[Translated or the Scientific American from “ Aus der Natar.”] The presence of traces of copper in the blood of the lower animals has been for years an undisputed fact among chemists. In the blood of the higher animals, however, with few exceptions, no copper has been detected until lately. Wack-enroder, for instance, discovered tins metal in the blood of the duck, but not in that of the ox, the sheep, or the chicken. Its presence in the blood and in the muscle of the flesh of man has been asserted as often as it las been denied, and now, as there is no doubt that it sometimes occurs in the bile, and bile stones, and the liver of man, itsexistence in these organs is still considered to be merely accidsntal, the more so as it is well known they retain poisonous substances more than other organs. Some years ago, Mr. Ulex, in Hamburg, was led to search for copper in various animals by the following accident. From the 17th to the 19tn of May, 1865, a dozen wild beasts died suddenly in the zoological garden in Ham burg. There being suspicion that they had been poisoned, a chemical examination of the intestines was undertaken. However, no well-known poisons could be discovered, except copper. The beasts had been fed with the flesh of a horse the day before, and, there being still some left, it was also subjected to examination. There being copper found, Ulex expected to be able to conclude his researches by the proof of the absence of copper in the flesh of a healthy, freshly-killed horse. To his great surprise, however, this metal occurred also in this case, indeed, in the most undoubted manner. A piece of beef having been examined with the same result, it gave rise to the supposition of a general distribution of copper in the animal kingdom. As the tests for copper are very easy and simple, as well as exceedingly sensitive, if properly applied, the respective investigations were extended by Ulex to animals of various zoological classes. The reagents employed were tested for copper in every case, and rejected if containing any. Ulex proved the existence of this element in the yolk of eggs, and in bath sponges. The quantity ranged from 001 to 0'10 per cent. Among the mammalia, it was found in the stomach and intestines of the European and Canadian lynx, and in those of some species of the leopard, jackal, and repeatedly in the flesh of horses and cattle. It was met with in Liebig's meat extract, which, as is well known, contains the soluble portions of beef in a concentrated form. Moreover, it was discovered in the breast of a " crick duck," in the yellow and white of an egg, more so in the latter than in the yolk. Among amphibials, in the geometrical tortoise, the viper, and frog. Among fishes, it was met with in the eel and torsk, and among animals of the lower classes, copper was met with in the following species : In Crangon vulgaris, the South American bird-catching spider, Scolopendra Italica, in the Spanish fly, the earth-worm and the ascaries, in the edible vino-snail, in sea stars, in the thick-hided echinanthus, and in the bath sponge. It is thus seen that copper was detected in every case where it had been searched for; this having been the case with accidentally chosen animals of various zoological classes, it may rightly be concluded that the mefal copper, like iron, is of a general distribution in the animal kingdom. From this it follows that copper must also be present in plants, inthe ground,and in the sea. Indeed, copper was detected in plants by Meissner and John more than fifty years ago, and later it was ascertained by Sarzeau to be present in more than five hundred vegetable species. In the earth, copper has been repeatedly detected, and so in the water of the ocean by Durocher, Mala-guti, Field, and Piesse. If copper is found in the vegetable fiber, it follows that it must also ba present in its industrial products. In order to ascertain this, Ulex selected a material that is daily employed by chemists, and, on account of its purity, highly esteemed by them, namely, Swedish filtering paper. Upon, analysis it was found that ten grains of it yielded 6'03 grains or 6'3 per cent of ashes, from which a piece of copper half tlie size of a pin's head could easily bo obtained. Charcoal also yields a cupreous ash, and as both paper and charcoal are made use of in the analyses spoken of, it might be suggested that the copper of these substances got into the analyzed materials, where, of course, they would have been found. Yet, this reaction has its limits. If it is possible to detect copper in ten grains of paper, and in a hundred grains of charcoal, it is not possible to find it in 025 grains of paper, or O'l grain of charcoal, which are the quantities used in each analysis. Besides, copper has been discovered in animal tissues without the use of either paper or charcoal. The above mentioned facts are certainly not without importance to physiology, judicial medicine, and pharmacy, but it is to be hoped, that in following them up, more light will be thrown upon this interesting topic. Fell's Railway over Mont Cents. Dr. H. L. Sellers, of Natchez, Miss., writes us that the form of railway used on Mont Cenis, a notice of which was made in our issue of June 12th, was originally invented by his brother, G. E. Sellers, formerly of Philadelphia, who invented and patented a locomotive, operating exactly like the one in use on the road mentioned, about the year 1885. Our correspondent perhaps feels aggrieved at what seems to him a transferof the honorof thisinventiontoMr. Fell,but we have never understood that the invention was claimed by that gentleman, but, on the contrary, believe it has been understood by him and others who know the history of the matter to be an American invention. "Honor to whom honor is due," is a precept sometimes disregarded by eminent men, but we think in this case no honor has been claimed by Mr. Fell upon the ground of priority or originality in the form of either locomotive or track. He was the first to build and operate a railway on this plan. How to Oat oil Bats. The following is said to be a cheap and effective way to catch rats: Cover a common barrel with stiff, stout paper, tying the edge round the barrel; place a board so that the rats may have easy access to the top ; sprinkle cheese parings or other feed for the rats on the paper for several days, until they begin to think that they have a right to their daily rations from this Source ; then place in the bottom of the barfel a piece of rock about Six or seven inches high, filling with water until only enough of it projects above the water for one rat to lodge upon, Now replace the paper first cutting a cross in the middle, and the first rat that comeS' on the barrel top goes through into the water, and climbs on the rock. The paper comes back to its original position, and the second rat follows the first. Then begins a fight for the possession of the dry place on the stone, the noise of which attracts the others, who share the same fate.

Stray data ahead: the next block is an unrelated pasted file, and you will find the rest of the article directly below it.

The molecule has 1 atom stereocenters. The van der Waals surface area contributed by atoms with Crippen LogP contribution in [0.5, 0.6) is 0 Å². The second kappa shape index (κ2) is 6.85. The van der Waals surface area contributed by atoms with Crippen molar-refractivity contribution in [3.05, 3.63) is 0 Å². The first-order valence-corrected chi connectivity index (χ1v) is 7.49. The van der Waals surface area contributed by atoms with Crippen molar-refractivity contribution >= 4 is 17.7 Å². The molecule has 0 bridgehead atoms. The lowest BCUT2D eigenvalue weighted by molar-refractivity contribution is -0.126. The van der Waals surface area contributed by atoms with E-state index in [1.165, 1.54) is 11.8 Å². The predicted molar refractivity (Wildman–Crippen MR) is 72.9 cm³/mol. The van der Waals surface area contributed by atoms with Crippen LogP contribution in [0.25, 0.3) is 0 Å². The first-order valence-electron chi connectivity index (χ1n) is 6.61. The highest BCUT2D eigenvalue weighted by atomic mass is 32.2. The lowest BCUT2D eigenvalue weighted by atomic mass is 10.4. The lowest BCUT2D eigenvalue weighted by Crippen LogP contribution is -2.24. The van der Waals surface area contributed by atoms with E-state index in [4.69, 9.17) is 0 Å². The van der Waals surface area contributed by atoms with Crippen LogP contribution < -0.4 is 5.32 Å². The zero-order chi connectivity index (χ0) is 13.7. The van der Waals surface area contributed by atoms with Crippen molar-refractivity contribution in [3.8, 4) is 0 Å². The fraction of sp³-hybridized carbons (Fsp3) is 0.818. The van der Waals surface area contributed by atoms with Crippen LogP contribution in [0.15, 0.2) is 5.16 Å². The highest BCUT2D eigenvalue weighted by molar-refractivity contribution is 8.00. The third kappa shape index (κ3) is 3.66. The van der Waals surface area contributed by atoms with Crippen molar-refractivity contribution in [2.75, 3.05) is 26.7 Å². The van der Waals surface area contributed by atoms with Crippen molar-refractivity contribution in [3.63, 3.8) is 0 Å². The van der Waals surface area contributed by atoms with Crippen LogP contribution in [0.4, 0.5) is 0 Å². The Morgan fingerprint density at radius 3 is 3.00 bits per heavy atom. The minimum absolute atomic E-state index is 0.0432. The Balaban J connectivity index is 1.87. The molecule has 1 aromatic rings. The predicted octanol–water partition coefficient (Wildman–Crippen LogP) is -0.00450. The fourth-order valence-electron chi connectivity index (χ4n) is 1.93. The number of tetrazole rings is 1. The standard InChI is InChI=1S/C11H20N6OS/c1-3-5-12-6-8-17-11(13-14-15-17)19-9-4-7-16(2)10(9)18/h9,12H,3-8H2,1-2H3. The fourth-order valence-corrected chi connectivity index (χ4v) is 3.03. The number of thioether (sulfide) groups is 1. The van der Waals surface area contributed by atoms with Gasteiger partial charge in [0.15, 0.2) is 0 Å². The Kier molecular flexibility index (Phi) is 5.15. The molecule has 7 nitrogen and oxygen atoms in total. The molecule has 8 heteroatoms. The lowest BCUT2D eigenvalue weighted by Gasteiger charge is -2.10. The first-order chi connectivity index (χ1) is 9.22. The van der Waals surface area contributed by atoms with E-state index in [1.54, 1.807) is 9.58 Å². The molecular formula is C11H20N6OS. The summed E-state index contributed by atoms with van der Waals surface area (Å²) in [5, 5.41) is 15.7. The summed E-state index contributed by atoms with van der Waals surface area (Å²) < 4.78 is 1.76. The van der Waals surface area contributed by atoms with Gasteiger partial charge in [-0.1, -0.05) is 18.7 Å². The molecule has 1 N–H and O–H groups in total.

This article was originally published with the title "On the Distribution of Copper in the Animal Kingdom" in Scientific American 21, 11, 162 (September 1869)